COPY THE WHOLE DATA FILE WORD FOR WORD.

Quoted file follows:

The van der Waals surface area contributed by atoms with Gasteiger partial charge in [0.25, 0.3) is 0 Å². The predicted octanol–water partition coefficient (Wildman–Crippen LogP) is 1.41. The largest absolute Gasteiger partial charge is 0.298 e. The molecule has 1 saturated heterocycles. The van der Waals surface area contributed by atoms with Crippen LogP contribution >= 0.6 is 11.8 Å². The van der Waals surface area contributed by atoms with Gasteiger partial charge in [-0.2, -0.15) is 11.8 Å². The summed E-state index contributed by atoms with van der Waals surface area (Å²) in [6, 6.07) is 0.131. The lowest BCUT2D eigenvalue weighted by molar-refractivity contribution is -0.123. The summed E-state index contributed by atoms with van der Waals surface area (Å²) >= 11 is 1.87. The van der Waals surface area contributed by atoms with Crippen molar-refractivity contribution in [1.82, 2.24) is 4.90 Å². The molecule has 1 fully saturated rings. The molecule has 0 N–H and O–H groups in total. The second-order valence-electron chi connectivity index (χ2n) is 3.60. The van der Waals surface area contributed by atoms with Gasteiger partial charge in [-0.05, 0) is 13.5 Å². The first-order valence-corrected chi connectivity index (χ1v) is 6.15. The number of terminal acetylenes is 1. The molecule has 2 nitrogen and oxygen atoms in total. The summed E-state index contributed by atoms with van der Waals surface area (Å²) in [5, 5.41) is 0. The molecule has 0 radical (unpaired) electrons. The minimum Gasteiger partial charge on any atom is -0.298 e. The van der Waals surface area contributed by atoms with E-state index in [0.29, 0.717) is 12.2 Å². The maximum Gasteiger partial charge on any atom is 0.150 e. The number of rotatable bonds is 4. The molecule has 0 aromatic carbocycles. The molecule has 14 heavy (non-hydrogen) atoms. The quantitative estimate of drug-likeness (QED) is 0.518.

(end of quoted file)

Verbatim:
The van der Waals surface area contributed by atoms with Gasteiger partial charge in [0.25, 0.3) is 0 Å². The predicted octanol–water partition coefficient (Wildman–Crippen LogP) is 1.41. The largest absolute Gasteiger partial charge is 0.298 e. The molecule has 1 saturated heterocycles. The van der Waals surface area contributed by atoms with Crippen LogP contribution >= 0.6 is 11.8 Å². The van der Waals surface area contributed by atoms with Gasteiger partial charge in [-0.2, -0.15) is 11.8 Å². The summed E-state index contributed by atoms with van der Waals surface area (Å²) in [6, 6.07) is 0.131. The lowest BCUT2D eigenvalue weighted by molar-refractivity contribution is -0.123. The summed E-state index contributed by atoms with van der Waals surface area (Å²) >= 11 is 1.87. The van der Waals surface area contributed by atoms with Crippen molar-refractivity contribution in [1.82, 2.24) is 4.90 Å². The molecule has 1 fully saturated rings. The molecule has 0 N–H and O–H groups in total. The second-order valence-electron chi connectivity index (χ2n) is 3.60. The van der Waals surface area contributed by atoms with Gasteiger partial charge in [-0.05, 0) is 13.5 Å². The first-order valence-corrected chi connectivity index (χ1v) is 6.15. The number of terminal acetylenes is 1. The molecule has 2 nitrogen and oxygen atoms in total. The summed E-state index contributed by atoms with van der Waals surface area (Å²) in [5, 5.41) is 0. The molecule has 0 radical (unpaired) electrons. The minimum Gasteiger partial charge on any atom is -0.298 e. The van der Waals surface area contributed by atoms with E-state index in [0.29, 0.717) is 12.2 Å². The maximum Gasteiger partial charge on any atom is 0.150 e. The number of rotatable bonds is 4. The molecule has 0 aromatic carbocycles. The molecule has 14 heavy (non-hydrogen) atoms. The quantitative estimate of drug-likeness (QED) is 0.518.